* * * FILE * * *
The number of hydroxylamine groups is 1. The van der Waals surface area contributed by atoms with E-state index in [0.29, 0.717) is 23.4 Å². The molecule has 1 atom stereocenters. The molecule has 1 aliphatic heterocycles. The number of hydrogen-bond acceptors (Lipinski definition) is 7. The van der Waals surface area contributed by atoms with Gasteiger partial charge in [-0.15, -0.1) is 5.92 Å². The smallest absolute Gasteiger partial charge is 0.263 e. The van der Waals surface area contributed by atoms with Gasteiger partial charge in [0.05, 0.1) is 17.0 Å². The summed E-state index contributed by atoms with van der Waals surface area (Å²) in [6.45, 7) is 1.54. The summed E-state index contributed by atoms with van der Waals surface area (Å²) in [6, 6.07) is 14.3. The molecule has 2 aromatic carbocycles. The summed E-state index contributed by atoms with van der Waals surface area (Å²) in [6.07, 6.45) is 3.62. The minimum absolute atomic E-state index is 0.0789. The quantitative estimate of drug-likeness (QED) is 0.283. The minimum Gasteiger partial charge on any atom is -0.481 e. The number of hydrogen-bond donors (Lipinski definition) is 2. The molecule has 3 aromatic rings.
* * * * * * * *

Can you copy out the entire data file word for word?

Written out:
The number of hydroxylamine groups is 1. The van der Waals surface area contributed by atoms with E-state index in [0.29, 0.717) is 23.4 Å². The molecule has 1 atom stereocenters. The molecule has 1 aliphatic heterocycles. The number of hydrogen-bond acceptors (Lipinski definition) is 7. The van der Waals surface area contributed by atoms with Gasteiger partial charge in [-0.15, -0.1) is 5.92 Å². The smallest absolute Gasteiger partial charge is 0.263 e. The van der Waals surface area contributed by atoms with Gasteiger partial charge in [0.05, 0.1) is 17.0 Å². The summed E-state index contributed by atoms with van der Waals surface area (Å²) in [6.45, 7) is 1.54. The summed E-state index contributed by atoms with van der Waals surface area (Å²) in [6, 6.07) is 14.3. The molecule has 2 aromatic carbocycles. The summed E-state index contributed by atoms with van der Waals surface area (Å²) in [6.07, 6.45) is 3.62. The minimum absolute atomic E-state index is 0.0789. The quantitative estimate of drug-likeness (QED) is 0.283. The minimum Gasteiger partial charge on any atom is -0.481 e. The number of hydrogen-bond donors (Lipinski definition) is 2. The molecule has 3 aromatic rings.